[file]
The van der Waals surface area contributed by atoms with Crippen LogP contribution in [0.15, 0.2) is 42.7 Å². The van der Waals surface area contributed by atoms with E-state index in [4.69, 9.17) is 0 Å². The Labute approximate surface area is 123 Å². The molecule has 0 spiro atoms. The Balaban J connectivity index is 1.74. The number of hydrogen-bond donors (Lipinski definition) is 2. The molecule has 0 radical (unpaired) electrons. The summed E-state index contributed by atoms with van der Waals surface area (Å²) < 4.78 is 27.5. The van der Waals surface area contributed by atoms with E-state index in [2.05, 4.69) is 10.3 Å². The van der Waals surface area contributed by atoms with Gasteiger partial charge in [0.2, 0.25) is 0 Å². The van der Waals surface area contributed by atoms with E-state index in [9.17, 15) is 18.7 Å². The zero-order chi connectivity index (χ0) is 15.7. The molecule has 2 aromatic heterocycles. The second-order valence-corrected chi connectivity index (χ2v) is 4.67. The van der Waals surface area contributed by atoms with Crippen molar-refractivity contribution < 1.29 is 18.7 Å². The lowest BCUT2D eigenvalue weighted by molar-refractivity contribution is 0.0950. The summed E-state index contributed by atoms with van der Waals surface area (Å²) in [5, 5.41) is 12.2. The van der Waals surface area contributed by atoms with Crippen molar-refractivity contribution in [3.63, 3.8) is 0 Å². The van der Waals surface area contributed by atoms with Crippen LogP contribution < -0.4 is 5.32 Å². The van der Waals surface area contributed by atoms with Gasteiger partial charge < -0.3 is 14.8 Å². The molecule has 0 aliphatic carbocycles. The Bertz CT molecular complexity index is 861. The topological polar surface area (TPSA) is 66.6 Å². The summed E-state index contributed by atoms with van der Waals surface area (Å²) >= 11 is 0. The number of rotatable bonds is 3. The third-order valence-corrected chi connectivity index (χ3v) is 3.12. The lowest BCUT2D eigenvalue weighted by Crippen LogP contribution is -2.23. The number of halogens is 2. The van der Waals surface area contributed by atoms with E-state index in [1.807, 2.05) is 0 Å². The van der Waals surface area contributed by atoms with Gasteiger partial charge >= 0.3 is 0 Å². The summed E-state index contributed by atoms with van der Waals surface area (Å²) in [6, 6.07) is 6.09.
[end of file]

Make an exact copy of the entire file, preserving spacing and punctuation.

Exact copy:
The van der Waals surface area contributed by atoms with Crippen LogP contribution in [0.15, 0.2) is 42.7 Å². The van der Waals surface area contributed by atoms with E-state index in [4.69, 9.17) is 0 Å². The Labute approximate surface area is 123 Å². The molecule has 0 spiro atoms. The Balaban J connectivity index is 1.74. The number of hydrogen-bond donors (Lipinski definition) is 2. The molecule has 0 radical (unpaired) electrons. The summed E-state index contributed by atoms with van der Waals surface area (Å²) < 4.78 is 27.5. The van der Waals surface area contributed by atoms with E-state index in [2.05, 4.69) is 10.3 Å². The van der Waals surface area contributed by atoms with Gasteiger partial charge in [0.2, 0.25) is 0 Å². The van der Waals surface area contributed by atoms with E-state index in [9.17, 15) is 18.7 Å². The zero-order chi connectivity index (χ0) is 15.7. The molecule has 2 aromatic heterocycles. The second-order valence-corrected chi connectivity index (χ2v) is 4.67. The van der Waals surface area contributed by atoms with Crippen molar-refractivity contribution < 1.29 is 18.7 Å². The lowest BCUT2D eigenvalue weighted by molar-refractivity contribution is 0.0950. The summed E-state index contributed by atoms with van der Waals surface area (Å²) in [5, 5.41) is 12.2. The van der Waals surface area contributed by atoms with Crippen molar-refractivity contribution in [3.63, 3.8) is 0 Å². The van der Waals surface area contributed by atoms with Crippen LogP contribution < -0.4 is 5.32 Å². The van der Waals surface area contributed by atoms with Gasteiger partial charge < -0.3 is 14.8 Å². The molecule has 0 aliphatic carbocycles. The Bertz CT molecular complexity index is 861. The topological polar surface area (TPSA) is 66.6 Å². The summed E-state index contributed by atoms with van der Waals surface area (Å²) >= 11 is 0. The number of rotatable bonds is 3. The third-order valence-corrected chi connectivity index (χ3v) is 3.12. The lowest BCUT2D eigenvalue weighted by Crippen LogP contribution is -2.23. The number of halogens is 2. The van der Waals surface area contributed by atoms with E-state index in [1.807, 2.05) is 0 Å². The van der Waals surface area contributed by atoms with Gasteiger partial charge >= 0.3 is 0 Å². The summed E-state index contributed by atoms with van der Waals surface area (Å²) in [6, 6.07) is 6.09.